Local Liberal Democrats are opposing the Government power grab on planning. Under an existing government formula, the number of houses the District has to find land for outside the National Park could more than double.
County Councillor Sarah Osborne (Ouse Valley West and Downs) says, “Housing numbers should be decided on local need not what someone in London thinks is the right figure. In addition to this, a new law could mean local people and councils will have their voices gagged if a system of “zoning” is introduced – at the moment the need to get planning permission means residents can have a say in what happens.”
More houses, fewer affordable houses
Councillor Sean Macleod (Ringmer and Ouse Valley) says, “Currently in the District we have hundreds of sites with planning permission but not a single brick has been laid so we have developers sitting on agreed sites that just are not building. Instead of triggering an algorithm to produce a completely unrealistic new figure, the government should ensure that existing sites are built on first."
Lewes Bridge and Ringmer campaigner Janet Baah adds, “Our current housing supply numbers are around 300 a year. This has them jumping to over 700 a year. It’s just unacceptable, especially when you have so many agreed planning locations with permission to build sitting empty.”
And Chailey division campaigner Hazel Fell-Rayner says, “It’s not just more housing, it’s more unaffordable housing. The Government plans to increase the number of dwellings in a development before there is a requirement to deliver affordable housing from 10 to 40 or even 50!” This would mean Lewes District would have had over 37% fewer affordable homes built over the last 5 years.
Sign our petition here and help to stop the Tory government's building power grab.
The Liberal Democrat budget proposals for East Sussex County Council tackle climate change head on. Cllr David Tutt, Leader of the Liberal Democrat group, explains:
“Despite the fact that East Sussex County Council, under pressure from the Liberal Democrats, declared a climate change emergency there is nothing in the Conservative budget to fund measures that will actively support this. This could explain why they set the target date as 2050 as opposed to the Liberal Democrat proposal of 2030.
It is time for radical change and for some decisive action to tackle what most residents see as essential for all our futures.
We therefore propose to spend £1 million next year on a capital programme to reduce carbon emissions that arise from County Council activities.
We will start with three main projects. We will install electric vehicle charging points, put in low-carbon heating conversions for buildings owned by the County Council and will install solar panels and electrical storage.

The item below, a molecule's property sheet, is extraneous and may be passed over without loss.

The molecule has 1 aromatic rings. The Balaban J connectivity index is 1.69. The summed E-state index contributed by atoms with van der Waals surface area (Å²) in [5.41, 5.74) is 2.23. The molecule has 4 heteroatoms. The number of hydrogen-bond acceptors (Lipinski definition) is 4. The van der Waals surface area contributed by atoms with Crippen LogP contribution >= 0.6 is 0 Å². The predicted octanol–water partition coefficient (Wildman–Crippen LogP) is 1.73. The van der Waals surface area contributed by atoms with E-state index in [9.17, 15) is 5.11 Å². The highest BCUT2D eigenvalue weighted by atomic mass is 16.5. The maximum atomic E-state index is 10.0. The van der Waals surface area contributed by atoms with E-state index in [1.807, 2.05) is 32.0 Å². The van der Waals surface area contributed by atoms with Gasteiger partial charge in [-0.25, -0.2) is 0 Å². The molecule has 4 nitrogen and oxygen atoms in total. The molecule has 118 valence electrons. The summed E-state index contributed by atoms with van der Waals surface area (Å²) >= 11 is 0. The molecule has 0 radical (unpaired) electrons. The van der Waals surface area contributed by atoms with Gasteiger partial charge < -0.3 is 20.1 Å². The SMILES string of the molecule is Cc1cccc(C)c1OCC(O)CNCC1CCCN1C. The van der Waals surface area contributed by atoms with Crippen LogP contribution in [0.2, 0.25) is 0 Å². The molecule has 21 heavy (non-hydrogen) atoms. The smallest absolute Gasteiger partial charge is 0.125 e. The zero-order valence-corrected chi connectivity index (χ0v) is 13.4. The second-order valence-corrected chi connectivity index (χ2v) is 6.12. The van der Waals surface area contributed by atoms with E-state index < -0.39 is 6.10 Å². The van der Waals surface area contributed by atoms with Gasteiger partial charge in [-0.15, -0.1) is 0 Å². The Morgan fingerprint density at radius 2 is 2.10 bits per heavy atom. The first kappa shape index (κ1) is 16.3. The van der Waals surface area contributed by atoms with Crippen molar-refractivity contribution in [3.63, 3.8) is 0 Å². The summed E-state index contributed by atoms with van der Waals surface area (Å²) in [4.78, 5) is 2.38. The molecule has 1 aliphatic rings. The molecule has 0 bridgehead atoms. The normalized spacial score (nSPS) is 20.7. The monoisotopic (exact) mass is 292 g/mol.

We will also take £250,000 from revenue spending next year to create a fund to remedy environmental damage, for example by converting felled tree sites into habitats for insects and to accelerate the preparation of the County Council’s Climate Emergency Plan.
Finally, we will increase expenditure on pavement repairs by £200,000 to make pavements safer for everyone in the wider community as this will assist climate change as people will be encouraged to walk more”.
Cllr Kathryn Field, Deputy Leader of the Liberal Democrat group adds:
“People are tired of empty promises from the Conservatives and of the way in which they are cynically kicking climate change into a future date which is far too late. We need action now and proposals that will help to bring about economic recovery as well as benefit the environment”.
Liberal Democrat budget proposals focus on the most vulnerable residents. Cllr David Tutt, Leader of the Liberal Democrat group, explains:
“Conservatives talk about vulnerable people, but Liberal Democrats take action to support them. Our budget proposals are aimed at putting money back into the budget to support some of the people who have suffered most during Covid 19.
We will add £200,000 from the County’s Covid 19 money to support children’s mental health assessments and services. Many of our children have been badly affected by the lack of school attendance and it is vital that we help them to recover and catch up with their learning.
The Conservatives have put aside £880,000 for additional social services but have not said what this will be spent on. Liberal Democrats are proposing that this money should go towards providing training and information on respite services for carers, setting up a grant fund to support the voluntary sector, enhancing adult mental health support and most of all enabling the successful Community Hubs who have done so much for our local communities in the last year to grow and develop.
The £100,000 that has been set aside for economic development should go to help our local businesses by supporting business associations and their members.
Cllr Philip Daniel, Liberal Democrat Lead on Finance and Resources adds:
“Our climate change emergency initiatives are vital and fully in tune with cross-party thinking in the Council. It is bewildering that the Conservative Leadership put nothing in the budget to support those. We have done that while also putting forward social care measures that make a huge difference to our residents and are affordable. Why don’t the Conservatives get it in the first place?”
Local Liberal Democrats have released a three point action plan to support the Covid-19 vaccine rollout in our area after it became clear that Lewes District has fewer vaccination centres than any other area of East Sussex.
They are calling for more action to boost rollout in Lewes District, particularly in Newhaven and Seaford where there are currently no local vaccination centres.
Their plan to improve confidence in the process and access to vaccines for residents calls for:
1. Urgently opening a local vaccination centre in Seaford or Newhaven